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I got into cooking in a sort of a weird way because of my mom. I was living as an actor in LA, and not really having the best time of it. You go out for a lot of stuff you don't necessarily want to go out for. Your agent's telling you, "Just go out for experience. People will see you," and blah, blah, blah.

I wasn't loving it. Then my mom ended up getting chemo, and dying twenty days later. She had leukemia. I thought, I can't go back to acting and get rejected for stuff I didn't want to do in the first place. Neil was working, and that made it a little bit worse for me. I thought, what do I love doing? What's therapeutic to me? I love cooking. Whenever I was stressed I'd make a new stock, or try out a new recipe of a cake. It was something that I really enjoyed. I went to cooking school. This is so weird, but my mom ended up giving me some money in her will. The money turned out to be to the exact cent of what cooking school cost. Is that crazy?

That's great though. It feels very serendipitous. It feels like a sign.

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I ended up becoming a chef and working as a caterer, working with a bunch really great, stellar chefs. I started posting stuff online about recipes I was doing, and stuff with my kids. People started saying, "Why don't you do a book?" That's sort of how I had this book happening.

This is a labor of love. You said that you were extremely hands on.

Every little piece is me. From the writing to all the recipes, testing the recipes. Even the photo shoots. Most of the props and things are my dishes and my décor, especially in the Halloween section.

It took two years to do. Most cookbooks take about a year from start to finish. But I was adamant about shooting it seasonally, so you can see the fall colors changing, you can see the spring tulips in bloom, the fresh produce, the snow. The kids in the snow with the cocoa shot is just a great, great shot.

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I want to do a lightning round with you. I'm going to be the naysayer, and I'm going to give you the reasons why someone would say, "I can't entertain, not me. I'm not a party thrower." You're going to reassure me. Ready?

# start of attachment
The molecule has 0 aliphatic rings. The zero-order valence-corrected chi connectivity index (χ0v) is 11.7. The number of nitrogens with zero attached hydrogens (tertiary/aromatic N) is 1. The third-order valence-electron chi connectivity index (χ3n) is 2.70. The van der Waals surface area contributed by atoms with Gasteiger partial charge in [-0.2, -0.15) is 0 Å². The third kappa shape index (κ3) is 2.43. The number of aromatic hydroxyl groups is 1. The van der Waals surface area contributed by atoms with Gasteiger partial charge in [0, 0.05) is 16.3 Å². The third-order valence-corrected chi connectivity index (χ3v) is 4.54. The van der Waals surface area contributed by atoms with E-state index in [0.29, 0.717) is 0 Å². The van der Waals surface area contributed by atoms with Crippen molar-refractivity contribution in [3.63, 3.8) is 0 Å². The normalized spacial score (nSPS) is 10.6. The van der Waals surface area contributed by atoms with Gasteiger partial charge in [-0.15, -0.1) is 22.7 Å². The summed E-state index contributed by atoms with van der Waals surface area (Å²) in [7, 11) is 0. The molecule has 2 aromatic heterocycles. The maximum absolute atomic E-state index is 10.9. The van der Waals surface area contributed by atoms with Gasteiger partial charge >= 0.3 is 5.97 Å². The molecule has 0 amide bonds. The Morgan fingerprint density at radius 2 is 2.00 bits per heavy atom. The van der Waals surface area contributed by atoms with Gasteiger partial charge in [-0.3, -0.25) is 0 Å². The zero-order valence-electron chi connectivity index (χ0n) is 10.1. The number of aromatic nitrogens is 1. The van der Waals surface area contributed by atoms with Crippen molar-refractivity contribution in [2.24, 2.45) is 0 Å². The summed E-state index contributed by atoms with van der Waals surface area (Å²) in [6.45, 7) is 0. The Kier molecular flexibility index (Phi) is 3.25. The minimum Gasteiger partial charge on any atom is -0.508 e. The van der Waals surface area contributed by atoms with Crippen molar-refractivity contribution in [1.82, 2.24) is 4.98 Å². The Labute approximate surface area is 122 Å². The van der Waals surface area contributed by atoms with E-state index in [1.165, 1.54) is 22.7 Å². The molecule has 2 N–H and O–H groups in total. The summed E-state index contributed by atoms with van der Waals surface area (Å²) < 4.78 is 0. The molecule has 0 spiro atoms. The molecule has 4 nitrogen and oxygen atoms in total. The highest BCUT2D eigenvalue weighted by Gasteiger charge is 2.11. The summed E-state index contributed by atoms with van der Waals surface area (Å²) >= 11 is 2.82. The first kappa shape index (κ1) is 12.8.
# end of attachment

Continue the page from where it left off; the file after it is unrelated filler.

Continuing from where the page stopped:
I'm too busy.

You have time to watch TV don't you?

I don't know, do I? I may have scrolled through 10,000 pictures of puppies on Reddit today, but I think I'm too busy.

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If you are too busy, and you don't feel like doing it, then don't do it. I mean, honestly. If it doesn't call to you, go to another party. Go to a party where someone else is entertaining that loves to do it. If you're too busy and you can't do it, then don't do it. But if you want to put in the time, and you want to make a difference in other peoples lives, then go out and do it.

Next one:

I do want to entertain, I love to entertain. But I'm on a really tight budget. I look at this book and there are lobster tails, and beautiful fine china. I can't do that. Help me.

Sure you can. Because you've got friends and family, don't you?

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They can contribute one of the meals, or one of the dishes, then everyone else can pitch in. You can do a group effort, you can do it together. So, why not?

Absolutely. Pot lucks, right?

I think the day of pot lucks is upon us, I think we need to do more of it. We're on our phones so much, we need to be more social.

Maybe we could call it crowdsourcing. 

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Last one:

I really like secretly do want to entertain, but I'm really like an anxious, shy person. I'm afraid people are not going to like my parties, or they're going to judge me, or it's going to go badly. I'm getting myself psyched out.

How do you know if you're not going to ever try it? You have to just jump feet first. That's what life's about, right? So go ahead and do it. If you fail, you fail. Who cares? You learn from it. You do it again. That's what we tell our kids all the time.

How many times I made this lemon sole recipe, it was beyond. Like, seven times. Finally I got it to work. But my kids, for a week, were saying, "Oh my God, lemon sole again? I can't eat another bite of fish in my life."

I love that you have kids who can get to a place of, "I can't eat another bite." What is the secret of that?

 think a lot of people placate to their kids. A lot of people will just say, "Well, just try it. Okay, then don't try it. Here's a chicken finger." I think a lot of people will just say, "Here's another meal," or, "This is your meal and I'll eat this."

We only had one option. "What's for dinner?" "This is for dinner. This is food. Food, it's what you're eating." There's not an option. A lot of people will give the kids the option, but the kids aren't going to starve. If they're not going to eat it, then they'll be fine. It'll be all right.